US & Canada

Aurora Batman shootings: 'Explosives cleared' at suspect's home

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Media captionAurora Police Chief Daniel Oates says the suspect's flat was rigged to kill police

The home of a man suspected of killing 12 people at a Batman movie screening in the US state of Colorado has now been cleared of explosives, police say.

Robots were initially used at the home of James Holmes in Aurora, but agents still had to enter without setting off any remaining devices.

Police said the suspect had acted with "calculation and deliberation", taking ammunition deliveries for months.

The Arapahoe county coroner has now released the names of the dead.

Michael Dobersen said all the victims' deaths were related to gunshot wounds.

In addition to those killed, 58 people were also hurt in the attack at a Century 16 cinema in Aurora, a suburb of Denver.

A man in a gas mask and body armour threw tear gas canisters at a midnight screening, then fired on the crowd in the cinema.

Mr Holmes, 24, was arrested outside the cinema, police said.

President Barack Obama is to visit Aurora on Sunday to honour the victims, the White House said. He will visit bereaved families and meet local officials.

'Designed to kill'

FBI agents and police discovered the home was booby-trapped when they used a camera at the end of a 12-foot pole to look inside.

Aurora police chief Dan Oates said: "I've personally never seen anything like what we've found in there."

Early on Sunday the bomb squad staged a small controlled explosion in the building and officers disarmed trip-wires and an incendiary device.

The first trip wire was strung across the doorway of the flat, and inside were reported to be jars filled with accelerants, chemicals that would explode when mixed together and more than 30 improvised grenades.

Mr Oates said: "This apartment was designed to kill whoever entered it," adding that would most probably have been a police officer.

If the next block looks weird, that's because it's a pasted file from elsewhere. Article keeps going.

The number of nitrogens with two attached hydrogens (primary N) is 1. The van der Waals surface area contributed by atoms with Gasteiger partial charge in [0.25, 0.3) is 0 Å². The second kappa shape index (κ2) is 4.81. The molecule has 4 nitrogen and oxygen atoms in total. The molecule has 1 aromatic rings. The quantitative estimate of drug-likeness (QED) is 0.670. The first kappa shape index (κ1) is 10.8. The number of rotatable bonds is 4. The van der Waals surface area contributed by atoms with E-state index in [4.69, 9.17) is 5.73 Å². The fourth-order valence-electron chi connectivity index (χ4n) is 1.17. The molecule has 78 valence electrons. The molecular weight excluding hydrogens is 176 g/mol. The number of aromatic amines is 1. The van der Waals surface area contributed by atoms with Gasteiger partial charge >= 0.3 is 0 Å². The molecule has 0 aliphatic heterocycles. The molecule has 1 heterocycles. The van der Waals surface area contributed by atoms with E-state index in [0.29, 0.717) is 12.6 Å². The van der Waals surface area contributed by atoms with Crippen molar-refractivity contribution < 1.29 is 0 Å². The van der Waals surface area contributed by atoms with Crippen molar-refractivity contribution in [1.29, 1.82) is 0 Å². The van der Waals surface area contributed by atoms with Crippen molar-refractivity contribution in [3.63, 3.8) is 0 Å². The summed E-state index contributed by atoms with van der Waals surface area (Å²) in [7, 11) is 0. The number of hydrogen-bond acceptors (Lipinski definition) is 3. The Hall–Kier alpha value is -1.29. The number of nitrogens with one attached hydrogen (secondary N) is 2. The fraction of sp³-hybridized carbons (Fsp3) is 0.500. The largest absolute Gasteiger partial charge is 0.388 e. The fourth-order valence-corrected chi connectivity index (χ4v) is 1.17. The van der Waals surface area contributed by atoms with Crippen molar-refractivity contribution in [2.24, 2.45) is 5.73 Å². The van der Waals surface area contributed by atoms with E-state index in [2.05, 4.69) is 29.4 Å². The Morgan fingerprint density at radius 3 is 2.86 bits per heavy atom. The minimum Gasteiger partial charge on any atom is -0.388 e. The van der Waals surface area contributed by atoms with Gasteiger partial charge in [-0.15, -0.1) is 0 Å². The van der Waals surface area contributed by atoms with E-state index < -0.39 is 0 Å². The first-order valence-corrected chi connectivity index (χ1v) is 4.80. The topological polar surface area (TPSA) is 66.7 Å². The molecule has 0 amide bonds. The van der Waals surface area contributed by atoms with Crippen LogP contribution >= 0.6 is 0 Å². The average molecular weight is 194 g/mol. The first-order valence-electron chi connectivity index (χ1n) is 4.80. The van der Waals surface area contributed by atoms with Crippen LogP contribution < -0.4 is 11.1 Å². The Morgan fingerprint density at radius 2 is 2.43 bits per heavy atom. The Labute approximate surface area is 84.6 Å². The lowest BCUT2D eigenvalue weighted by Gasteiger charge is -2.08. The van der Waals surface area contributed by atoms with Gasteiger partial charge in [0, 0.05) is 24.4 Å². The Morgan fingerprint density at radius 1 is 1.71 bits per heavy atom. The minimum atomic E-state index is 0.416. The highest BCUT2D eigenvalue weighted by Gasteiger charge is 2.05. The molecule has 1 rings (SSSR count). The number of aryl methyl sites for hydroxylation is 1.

"If you think we are angry, we sure as hell are angry about what has happened to our city, to the wonderful people who live here and what he threatened to do to one of our police officers," he said.

In terms of laying charges, Mr Oates said: "Everything is pointing to a state prosecution on all charges."

Residents were evacuated from the building and four other premises nearby.

Hundreds of mourners joined a vigil near the cinema in Aurora on Friday night, leaving candles and flowers outside.

James Holmes was said to be armed with a rifle, a shotgun and two pistols when he launched his assault on the midnight screening of the new Batman movie The Dark Knight Rises.

He also bought 6,000 rounds of ammunition over the internet, Mr Oates said.

The police chief said that all weapons and ammunition were purchased legally within the past few months, and that the suspect had received a high volume of packages to his home and work place.

In a statement released late on Saturday, British actor Christian Bale, who plays Batman in the film, said: "Words cannot express the horror that I feel. I cannot begin to truly understand the pain and grief of the victims and their loved ones, but my heart goes out to them."

Solitary confinement

Among the dead listed by the coroner were a six-year-old girl whose mother was injured and two US servicemen.

The University of Colorado Hospital said it was still treating five patients in critical condition.

The Medical Center of Aurora said four of its patients remained in intensive care.

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Media captionSurvivor Zack Golditch, shot in the neck: "It was like being in a movie"

Authorities have established no terrorism link, nor any motive, and Mr Holmes had no criminal record other than a speeding fine.

Arapahoe County Sheriff Grayson Robinson told Reuters news agency that Mr Holmes was being held in solitary confinement for his own protection.

"We typically do this in high-profile cases. It has nothing to do with any specific threat," he said.

Mr Holmes will appear at Arapahoe County District Court, in nearby Centennial, Colorado, on Monday at 09:30 local time (15:30 GMT).